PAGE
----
Table 3: 1948 Election Results
Democratic (Truman) 49.55
Republican (Dewey) 45.07
States' Rights Democratic (Thurmond) 2.41
Progressive (Wallace) 2.37
Socialist (Thomas) 0.29
Prohibition (Watson) 0.21
Socialist Labor (Teichert) 0.06
Socialist Workers (Dobbs) 0.03
Accounts pinning the blame for these developments on co-opted misleaders have yet to seriously explain the failure of Left third party efforts when leaders did pull the trigger. Nor have they provided a rigorous explanation for the continued marginality of those forces that remained implacably hostile to FDR and the whole Democratic Party: remarkably few workers joined or voted for those radical currents such as the Socialists or the Trotskyists, who consistently refused to ever support candidates running on major party ballot lines.
Rank-and-file workers were not dupes, nor were they powerless. In this very period, they repeatedly demonstrated their willingness on the shopfloor to challenge corporate, political, and union leaders. Yet since 1933 they had seen through first-hand experience not only the power of strikes and the flaws of Democratic politicians, but also the consequential impact of progressive federal policy changes as well as the impact of elections between Democrats and Republicans — and between progressive and conservative Democrats.
To sum up: founding a national labor party would certainly have been preferable during the Depression or the post-WWII upsurge, but this was made unviable by the actual sentiments of rank-and-filers, the hostility of the broader public to militant industrial unionism, and the longstanding structural obstacles to U.S. third parties.
Unlike almost every other period in U.S. history, organized workers in the 1930s did find a transmission belt — however imperfect — between their bottom-up struggle and the governmental arena. The gains they won in alliance with New Deal Democrats were historic and major, even if they ultimately fell short of what workers deserved and often demanded.
Yet battling the boss at work was workers’ forte in the United States during the Great Depression, as it had been for decades. This history underscores that there was only so far such battles could go without a mass working-class party to shape public opinion and to intervene in the state. The 1930s, unfortunately, offers no strategic silver bullets on how to get to this goal.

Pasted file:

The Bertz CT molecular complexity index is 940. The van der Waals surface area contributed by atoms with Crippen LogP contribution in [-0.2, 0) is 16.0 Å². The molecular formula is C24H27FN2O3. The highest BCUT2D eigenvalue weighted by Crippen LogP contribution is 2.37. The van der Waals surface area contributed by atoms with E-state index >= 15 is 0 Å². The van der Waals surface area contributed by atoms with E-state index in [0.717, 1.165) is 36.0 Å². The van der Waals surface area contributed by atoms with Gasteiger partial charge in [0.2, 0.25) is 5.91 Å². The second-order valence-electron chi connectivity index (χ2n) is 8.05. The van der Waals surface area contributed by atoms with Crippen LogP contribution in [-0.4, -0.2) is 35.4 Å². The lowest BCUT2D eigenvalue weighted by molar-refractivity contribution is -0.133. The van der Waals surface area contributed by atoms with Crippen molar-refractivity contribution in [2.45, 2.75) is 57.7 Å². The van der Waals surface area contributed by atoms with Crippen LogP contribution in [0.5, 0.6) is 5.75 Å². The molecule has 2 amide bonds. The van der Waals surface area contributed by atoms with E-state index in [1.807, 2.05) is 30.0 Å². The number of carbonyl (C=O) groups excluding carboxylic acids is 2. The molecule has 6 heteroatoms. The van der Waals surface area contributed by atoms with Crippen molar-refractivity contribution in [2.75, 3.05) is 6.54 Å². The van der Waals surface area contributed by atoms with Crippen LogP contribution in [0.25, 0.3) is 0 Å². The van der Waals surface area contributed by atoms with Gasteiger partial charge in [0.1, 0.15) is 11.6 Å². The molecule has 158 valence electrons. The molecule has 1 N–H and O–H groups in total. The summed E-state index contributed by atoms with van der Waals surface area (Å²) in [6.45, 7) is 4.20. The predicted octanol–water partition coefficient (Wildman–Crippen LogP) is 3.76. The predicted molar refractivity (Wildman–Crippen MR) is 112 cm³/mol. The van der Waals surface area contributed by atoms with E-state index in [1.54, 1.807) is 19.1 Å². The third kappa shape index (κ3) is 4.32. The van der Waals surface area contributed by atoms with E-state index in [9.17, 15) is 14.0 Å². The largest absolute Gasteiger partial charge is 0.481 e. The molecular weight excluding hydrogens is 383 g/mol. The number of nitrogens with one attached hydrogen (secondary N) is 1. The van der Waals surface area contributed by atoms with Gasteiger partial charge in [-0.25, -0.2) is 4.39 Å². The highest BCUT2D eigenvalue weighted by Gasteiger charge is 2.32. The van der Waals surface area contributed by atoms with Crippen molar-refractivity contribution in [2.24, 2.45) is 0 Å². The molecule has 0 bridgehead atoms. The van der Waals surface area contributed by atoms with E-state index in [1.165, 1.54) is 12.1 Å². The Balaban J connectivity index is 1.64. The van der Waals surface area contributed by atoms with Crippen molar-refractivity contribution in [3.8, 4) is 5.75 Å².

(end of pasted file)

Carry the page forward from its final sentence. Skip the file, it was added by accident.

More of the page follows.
Being a junior partner in the Democratic coalition was a real problem. The Democratic Party, even at its best, remained a worse ally to unions and working people than mass workers’ parties abroad. And it is certainly true that the United States would be a far better place today had a viable labor party been founded during this period — affirming this, however, doesn’t prove that founding such a party was actually possible. As historian Howell Harris notes, organized labor’s “dilemma was real … In politics, it had nowhere to go but the Democratic Party, however unreliable a friend that proved to be.”
The fact that motion towards a mass labor party was so weak even in the turbulent 1930s should caution radicals today to stop assuming that an end to the two-party system is always just around the corner. Building a mass working-class party in the face of an exceptionally constraining U.S. context was, and remains, a very difficult task.
This does not mean a labor party is impossible or that leftists should drop this objective as a long-term goal. When a serious opening to form one arises — e.g. through the democratization of the U.S. political regime — leftists and unions should be prepared to seize it. In the meantime, particularly given the increasingly authoritarian turn of the Republicans, it makes sense for unions and democratic socialists to build “proto-parties” that increase workers’ organized power and assert their independence from the Democratic establishment, through insurgent primaries, fights for progressive policies, as well as struggle in workplaces, streets, and communities.
Unfortunately, the 1930s provides little support to assumptions that the main thing needed to make such a mass workers’ party viable is sufficient willpower from labor and radical leaders — or that timeless formulas exist for how socialists should relate to liberals, regardless of the political context and relationship of forces. Working people make their own history, but not in circumstances of their own choosing.
[This is Part Four in a series of working papers on the lessons of labor and politics from the 1930s. All citations can be found here.